What Seniors Need to Hear Before They Leave

Erica Young Reitz Adjunct Professor for Geneva College’s Master’s in Higher Education Program Author of After College: Navigating Transitions, Relationships and Faith (InterVarsity Press).

For most recent graduates, life right after college is hard. I got an email from a recent alum, Devon, who described the transition as “the biggest beast he’s ever had to go up against.” And these words came from a guy who had nearly everything going for him – a nice paycheck, a girlfriend he loved, and a great community of friends. Despite what might have looked like the perfect life on the outside, Devon was struggling on the inside. He wrote with tears streaming, “Even with all of this great support, my first job and everything that comes with it has been more overwhelming at times…It’s like nothing I’ve been through.”

Devon is not alone in feeling this way. If you’re in touch with alumni from your ministry, my guess is many of them agree that the first year or two out of college comes with challenges. While we cannot remove the obstacles, we can prepare our students by offering them timely wisdom before they leave. Here’s what they need to hear from you:

Transitions are Tough!

As expert William Bridges notes in Transitions: Making Sense of Life’s Changes, transitions can be disorienting and distressing. Recent graduates need to know this is normal. Bridges likens the “in-between” time being in transition to tree without leaves in winter or a rest stop in music; it can feel fallow, life-less, and uncomfortably quiet. When they’re in the middle of it, students may want to return to what was or run to what’s next. They need reminders to not rush the transition, but to be fully present in it – grieving, reflecting, and paying attention to areas of potential character growth. God does some of his best heart work in us during transitional times.

Life is Not Linear

Students feel pressure to be on to the “next thing,” and they often have fears about deviating from the cultural script (i.e. finish college, then get a ‘good job’ or go on for higher education). For example, last year I met with a senior, Eva, who was stressed about turning down an offer to graduate school. She wanted to learn more about herself and the program before committing, but she feared her deferral would set her back. She told her roommate, “I feel like I’m going to be behind if I don’t go right way.” Her roommate wisely asked, “Behind what?” Great question. Eva realized she didn’t have to say “yes” for the sake of toeing the line or playing a part. In fact, her “no” freed her to pursue the Chattanooga Fellows Program – a decision she does not regret. While we don’t want our recent alumni to wander through their twenties without taking steps forward, they need to know that life is not a linear progression from one thing to the next. There will be stops, set-backs, detours and delightful surprises!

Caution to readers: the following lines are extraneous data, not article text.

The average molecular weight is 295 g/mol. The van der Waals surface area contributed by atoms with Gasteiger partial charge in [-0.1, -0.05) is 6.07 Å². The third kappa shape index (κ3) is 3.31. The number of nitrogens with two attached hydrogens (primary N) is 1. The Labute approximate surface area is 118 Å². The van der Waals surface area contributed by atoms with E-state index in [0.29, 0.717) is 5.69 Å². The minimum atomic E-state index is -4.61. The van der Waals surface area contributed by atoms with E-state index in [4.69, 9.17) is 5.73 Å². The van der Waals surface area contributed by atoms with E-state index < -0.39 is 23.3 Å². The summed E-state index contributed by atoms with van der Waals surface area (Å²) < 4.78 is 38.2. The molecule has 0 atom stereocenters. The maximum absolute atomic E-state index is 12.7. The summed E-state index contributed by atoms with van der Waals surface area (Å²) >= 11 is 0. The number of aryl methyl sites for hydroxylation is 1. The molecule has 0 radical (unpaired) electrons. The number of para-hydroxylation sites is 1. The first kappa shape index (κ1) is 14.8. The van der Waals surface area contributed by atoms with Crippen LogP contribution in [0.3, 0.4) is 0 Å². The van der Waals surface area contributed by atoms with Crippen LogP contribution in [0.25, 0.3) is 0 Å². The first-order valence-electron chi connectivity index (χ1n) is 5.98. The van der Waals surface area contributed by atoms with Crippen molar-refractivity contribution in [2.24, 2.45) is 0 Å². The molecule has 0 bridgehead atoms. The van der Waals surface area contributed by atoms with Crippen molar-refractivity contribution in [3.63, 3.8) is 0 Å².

Faithfulness Requires Intentionality

Students can avoid drifting for the next decade by being purposeful. While “intentional” has become a buzz-word in Christian circles, we still pound it with seniors. If they want to connect to a local church, manage their money, make friends, find a mentor, live faithfully at work and so on, they will need to go after it. In contrast to college where almost everything is set up with their needs in mind, the next phase requires more intentionality. Students need to know that finding community may mean forcing themselves out of the rhythm of their week to attend a Bible study or company potluck. (Even if they’re exhausted and just want to binge on Netflix.) They need to know the onus on them now, and it’s go time!

Keep in Touch

While the responsibility to pursue faithfulness is theirs, students need to know they are not alone. They need to know we’re rooting for them and want to stay connected. To communicate this, we need to learn how to say, “Keep in touch” in a way that pushes beyond a cheap comment at graduation or an impersonal high-school-yearbook-type signature (like, K.I.T, Never change!”) Our students will change after college. The need to know we expect the best of them, but also that they can reach out when they’re at their worst. Also, they need to know that our desire to stay in touch extends beyond our hopes that they will give back financially, valid as that may be.

It’s Going to Be Okay

If a student has a smooth transition out of college, they should give thanks. Those who don’t need to know it’s going to be alright. God is still God and they are still His. There’s no breakdown, burnout, or bad situation that’s too big for Jesus, the Redeemer. We can encourage our students with this prayer of Julian of Norwich, “…All shall be well, and all shall be well, and all manner of thing shall be well.” It really will be okay.

How do you encourage your seniors before they leave? What do you make sure you tell them?

This article first appeared at www.collegiatecollective and is used by permission.

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